This is a highly emotive issue, not just for The Gambia but for Africa in general. The Diaspora Gambians/Africans feel strongly that African governments must not “collude” with Western governments to make it easier for the Western governments to deport Africans residing in the West. (Latin American countries take a similar stance with regard to US deportations).


African countries are between a rock and a hard place – so to speak. Diaspora Africans, who contribute massively to their home countries development through hard-earned financial remittances, overwhelming say NO to the idea of African governments agreeing to accept any of their citizens deported by the West. On the other hand, the economically powerful Western governments are pressurising African governments to say YES and accept African deportees. An example is a case in the High Court here in London last week where it was ruled that a Somalian has been “Lawful Jailed” for four years – while the British Government tries to get the Somali Government to accept him: he even landed at Mogadishu Airport with British Immigration escort only to be kept on the same plane and be sent back to London (and jail): Neutral Citation Number: [2017] EWHC 550 (Admin) 24 March 2017 Between ISSE MURSAL BOTAN and SECRETARY OF STATE FOR THE HOME DEPARTMENT.

Gambia’s new government faces this dilemma acutely. Dictator Jammeh was happy to alienate the West (describing Western Aid as “chicken feed”!) and he deliberately politicised the issue and condemned the West for its treatment of African migrants. But Jammeh bankrupted The Gambia through massive theft and stole as much as he could before he was forced from power by West African military forces. The new government needs an emergency bail-out of the nation’s precarious finances – and also needs new funds for development projects, mostly urgently in the agricultural sector to feed the nation. Europe, UK and USA, all of whom hated Dictator Jammeh’s government are well disposed to the new government in The Gambia and have already started releasing much needed financial assistance. But there is a catch – a quid pro quo requirement.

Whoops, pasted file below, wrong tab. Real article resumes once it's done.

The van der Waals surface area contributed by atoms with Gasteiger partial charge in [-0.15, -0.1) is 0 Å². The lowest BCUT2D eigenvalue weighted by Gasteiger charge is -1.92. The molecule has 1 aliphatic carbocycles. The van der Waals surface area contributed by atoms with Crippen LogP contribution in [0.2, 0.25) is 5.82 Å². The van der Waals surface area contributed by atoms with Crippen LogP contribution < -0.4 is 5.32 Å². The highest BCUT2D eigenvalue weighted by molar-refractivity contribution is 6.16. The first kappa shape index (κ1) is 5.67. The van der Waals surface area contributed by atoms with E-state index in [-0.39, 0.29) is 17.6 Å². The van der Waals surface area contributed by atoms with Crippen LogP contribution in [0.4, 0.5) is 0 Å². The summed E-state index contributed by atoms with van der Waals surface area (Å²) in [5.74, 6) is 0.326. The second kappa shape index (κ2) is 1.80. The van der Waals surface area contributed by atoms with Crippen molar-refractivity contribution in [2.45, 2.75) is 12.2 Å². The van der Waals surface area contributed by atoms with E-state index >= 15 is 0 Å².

The West want the new Gambian government to show cooperation on the issue of Gambians deemed illegal residents and whose deportation has been ordered by the courts. Further, the Western governments are proposing to link the issue of development aid to a country’s willingness to cooperate on the issue of deported migrants.

Gambia’s new government will have to undertake a costs balance analysis which will go something like this:

One, unhappy or not, Diaspora Gambians will still continue to remit funds … afterall, they sent funds home even during Jammeh’s hated dictatorship (even when Jammeh kept 10% or so of all remittances to himself!);

Two, development funds affect the needs of the whole two million Gambian population;

Three, deportation will only affect a few hundred migrants who will be accorded full due process through the courts before being deported;

Four, the document signed will apply equally to the partner countries, word for word, so that, for example, people with criminal records in UK cannot enter The Gambia and the UK fully agrees to accept any of its citizens deported by the Gambia Government after due process.

The Diaspora Gambians will still not be happy, and it will remain a dilemma for the new Gambian Government – but they may not have much of a choice if they desperately need Western financial support. Despite the chorus of disapproval from Diaspora Gambians, the Gambia Government will have to accept deported Gambians in order to keep Western goodwill and get access to much needed development aid.

Put bluntly, unless Gambia finds oil offshore, Gambia does not have the resources to fund national development. The development of The Gambia that we all want must come from    Funding from Western governments;

  1.     Funding from Western development partners;
  2.     The Tourism Industry with visitors and investment funds from the West and
  3.     Inward Investment from the West – including from Diaspora Gambians investing at home and
  4.     Funding from charities and individuals in the West who raise funds to support hospitals, build libraries, dig wells, etc.

It is a “Hobson’s Choice”: accepting Western aid and financial assistance means we have to accept Gambian citizens deported from the West – after due process through the courts.

Dida Halake,
Notting Hill,
London, UK.